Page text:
The impact of deregulation on dispersion of earnings in Victoria has been acknowledged in the findings of the recent task force enquiry into Industrial Relations in Victoria. This paper argues that the link between hours worked and rates of pay has played a significant, and understated, role in the increased dispersion of earnings evident in aggregate wages data. Drawing upon detailed analysis of hours and wages evident in Victorian agreements, data is presented on declining take-home pay flowing from hours worked coupled with loss of penalty rates. This, we argue, is attributable to the lack of substantive and procedural protections available to Victorian workers under Schedule 1A of the Workplace Relations Act, and formerly under the Victorian Employee Relations Act, 1992. We contrast these findings with collective agreements trading off penalty rates certified by the Australian Industrial Relations Commission, and Australian Workplace Agreements approved by the Office of the Employment Advocate and the Commission. We conclude by suggesting there is a scale of fair outcomes attached to the wages/hours trade-off, directly attributable to the various institutional mechanisms now influencing Australian wage determination.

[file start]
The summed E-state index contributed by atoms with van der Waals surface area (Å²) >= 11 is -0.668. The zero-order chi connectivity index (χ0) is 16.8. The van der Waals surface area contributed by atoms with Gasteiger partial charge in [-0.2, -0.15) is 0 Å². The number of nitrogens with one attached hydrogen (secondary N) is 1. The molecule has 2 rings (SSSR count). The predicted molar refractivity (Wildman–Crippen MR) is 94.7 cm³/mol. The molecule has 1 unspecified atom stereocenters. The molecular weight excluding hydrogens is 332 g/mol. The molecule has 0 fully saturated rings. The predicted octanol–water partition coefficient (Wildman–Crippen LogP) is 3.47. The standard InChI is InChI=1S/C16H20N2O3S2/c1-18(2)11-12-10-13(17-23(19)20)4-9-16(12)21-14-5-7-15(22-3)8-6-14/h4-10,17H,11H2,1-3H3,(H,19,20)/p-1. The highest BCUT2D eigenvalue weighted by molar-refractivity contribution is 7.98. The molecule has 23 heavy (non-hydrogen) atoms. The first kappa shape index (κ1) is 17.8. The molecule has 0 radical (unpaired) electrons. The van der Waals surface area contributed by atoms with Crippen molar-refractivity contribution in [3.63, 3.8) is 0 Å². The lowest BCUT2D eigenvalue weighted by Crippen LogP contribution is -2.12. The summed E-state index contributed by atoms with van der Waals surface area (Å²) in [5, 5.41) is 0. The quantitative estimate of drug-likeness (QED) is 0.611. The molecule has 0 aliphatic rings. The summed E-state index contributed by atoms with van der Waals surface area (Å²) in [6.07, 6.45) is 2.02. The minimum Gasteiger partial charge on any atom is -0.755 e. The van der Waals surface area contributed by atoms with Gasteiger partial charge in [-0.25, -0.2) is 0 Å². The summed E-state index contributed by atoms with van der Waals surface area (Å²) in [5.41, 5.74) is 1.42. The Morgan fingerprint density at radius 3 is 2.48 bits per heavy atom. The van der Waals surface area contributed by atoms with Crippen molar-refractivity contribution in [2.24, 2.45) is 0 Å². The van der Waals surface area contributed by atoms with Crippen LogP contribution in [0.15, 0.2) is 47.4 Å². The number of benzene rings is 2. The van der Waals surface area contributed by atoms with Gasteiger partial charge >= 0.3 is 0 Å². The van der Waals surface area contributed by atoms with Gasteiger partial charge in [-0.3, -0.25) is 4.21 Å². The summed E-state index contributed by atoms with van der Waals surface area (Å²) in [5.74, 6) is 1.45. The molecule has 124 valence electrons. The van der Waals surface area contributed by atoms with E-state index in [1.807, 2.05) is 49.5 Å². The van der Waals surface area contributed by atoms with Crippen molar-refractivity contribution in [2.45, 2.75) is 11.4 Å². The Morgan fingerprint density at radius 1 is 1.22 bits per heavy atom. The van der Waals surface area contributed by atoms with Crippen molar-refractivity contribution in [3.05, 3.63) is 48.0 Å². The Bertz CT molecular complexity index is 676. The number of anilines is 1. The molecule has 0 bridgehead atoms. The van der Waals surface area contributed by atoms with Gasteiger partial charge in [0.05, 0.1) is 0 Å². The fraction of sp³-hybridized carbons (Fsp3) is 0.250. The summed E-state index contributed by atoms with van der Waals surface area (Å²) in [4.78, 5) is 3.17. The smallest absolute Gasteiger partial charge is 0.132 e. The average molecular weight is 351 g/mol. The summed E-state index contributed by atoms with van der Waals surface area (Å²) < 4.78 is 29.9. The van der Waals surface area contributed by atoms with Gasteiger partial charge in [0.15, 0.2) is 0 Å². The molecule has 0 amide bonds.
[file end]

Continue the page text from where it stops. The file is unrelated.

Developments in enterprise bargaining in Australia / J. Burgess and D. Macdonald (eds.),